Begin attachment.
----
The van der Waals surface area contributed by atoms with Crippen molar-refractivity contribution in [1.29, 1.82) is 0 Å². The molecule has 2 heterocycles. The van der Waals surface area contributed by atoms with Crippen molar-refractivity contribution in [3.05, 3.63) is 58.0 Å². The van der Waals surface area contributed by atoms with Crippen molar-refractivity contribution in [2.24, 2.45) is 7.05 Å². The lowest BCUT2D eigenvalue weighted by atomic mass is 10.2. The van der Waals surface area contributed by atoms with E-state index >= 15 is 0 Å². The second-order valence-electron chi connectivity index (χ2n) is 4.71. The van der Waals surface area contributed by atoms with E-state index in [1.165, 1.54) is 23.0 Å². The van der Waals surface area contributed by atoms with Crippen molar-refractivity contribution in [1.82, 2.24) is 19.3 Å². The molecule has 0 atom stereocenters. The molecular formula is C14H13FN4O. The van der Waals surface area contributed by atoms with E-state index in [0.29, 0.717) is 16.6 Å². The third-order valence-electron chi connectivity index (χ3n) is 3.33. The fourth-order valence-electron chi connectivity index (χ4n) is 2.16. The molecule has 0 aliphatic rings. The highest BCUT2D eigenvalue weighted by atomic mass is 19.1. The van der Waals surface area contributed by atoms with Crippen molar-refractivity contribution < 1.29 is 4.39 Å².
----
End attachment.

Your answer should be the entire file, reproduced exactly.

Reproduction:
The van der Waals surface area contributed by atoms with Crippen molar-refractivity contribution in [1.29, 1.82) is 0 Å². The molecule has 2 heterocycles. The van der Waals surface area contributed by atoms with Crippen molar-refractivity contribution in [3.05, 3.63) is 58.0 Å². The van der Waals surface area contributed by atoms with Crippen molar-refractivity contribution in [2.24, 2.45) is 7.05 Å². The lowest BCUT2D eigenvalue weighted by atomic mass is 10.2. The van der Waals surface area contributed by atoms with E-state index >= 15 is 0 Å². The second-order valence-electron chi connectivity index (χ2n) is 4.71. The van der Waals surface area contributed by atoms with E-state index in [1.165, 1.54) is 23.0 Å². The van der Waals surface area contributed by atoms with Crippen molar-refractivity contribution in [1.82, 2.24) is 19.3 Å². The molecule has 0 atom stereocenters. The molecular formula is C14H13FN4O. The van der Waals surface area contributed by atoms with E-state index in [0.29, 0.717) is 16.6 Å². The third-order valence-electron chi connectivity index (χ3n) is 3.33. The fourth-order valence-electron chi connectivity index (χ4n) is 2.16. The molecule has 0 aliphatic rings. The highest BCUT2D eigenvalue weighted by atomic mass is 19.1. The van der Waals surface area contributed by atoms with Crippen molar-refractivity contribution < 1.29 is 4.39 Å².